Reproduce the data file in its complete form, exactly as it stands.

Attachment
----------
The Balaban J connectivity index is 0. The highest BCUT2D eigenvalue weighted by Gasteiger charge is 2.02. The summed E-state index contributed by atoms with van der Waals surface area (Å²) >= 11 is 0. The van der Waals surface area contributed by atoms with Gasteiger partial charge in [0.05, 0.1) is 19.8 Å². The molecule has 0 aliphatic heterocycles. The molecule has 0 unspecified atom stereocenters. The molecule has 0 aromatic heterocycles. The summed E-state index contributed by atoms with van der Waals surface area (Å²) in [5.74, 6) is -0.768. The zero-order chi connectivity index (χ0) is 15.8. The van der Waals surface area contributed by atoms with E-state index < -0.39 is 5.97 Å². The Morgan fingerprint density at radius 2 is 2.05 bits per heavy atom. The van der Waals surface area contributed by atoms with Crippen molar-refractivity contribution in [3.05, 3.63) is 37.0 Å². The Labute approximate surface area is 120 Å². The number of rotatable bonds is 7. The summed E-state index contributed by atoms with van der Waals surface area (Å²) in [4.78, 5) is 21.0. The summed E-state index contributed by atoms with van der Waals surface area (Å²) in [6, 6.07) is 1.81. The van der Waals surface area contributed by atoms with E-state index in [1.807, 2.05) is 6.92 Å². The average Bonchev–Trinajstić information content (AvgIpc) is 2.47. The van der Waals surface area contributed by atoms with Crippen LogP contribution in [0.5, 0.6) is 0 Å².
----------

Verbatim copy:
The Balaban J connectivity index is 0. The highest BCUT2D eigenvalue weighted by Gasteiger charge is 2.02. The summed E-state index contributed by atoms with van der Waals surface area (Å²) >= 11 is 0. The van der Waals surface area contributed by atoms with Gasteiger partial charge in [0.05, 0.1) is 19.8 Å². The molecule has 0 aliphatic heterocycles. The molecule has 0 unspecified atom stereocenters. The molecule has 0 aromatic heterocycles. The summed E-state index contributed by atoms with van der Waals surface area (Å²) in [5.74, 6) is -0.768. The zero-order chi connectivity index (χ0) is 15.8. The van der Waals surface area contributed by atoms with E-state index < -0.39 is 5.97 Å². The Morgan fingerprint density at radius 2 is 2.05 bits per heavy atom. The van der Waals surface area contributed by atoms with Crippen molar-refractivity contribution in [3.05, 3.63) is 37.0 Å². The Labute approximate surface area is 120 Å². The number of rotatable bonds is 7. The summed E-state index contributed by atoms with van der Waals surface area (Å²) in [4.78, 5) is 21.0. The summed E-state index contributed by atoms with van der Waals surface area (Å²) in [6, 6.07) is 1.81. The van der Waals surface area contributed by atoms with E-state index in [1.807, 2.05) is 6.92 Å². The average Bonchev–Trinajstić information content (AvgIpc) is 2.47. The van der Waals surface area contributed by atoms with Crippen LogP contribution in [0.5, 0.6) is 0 Å².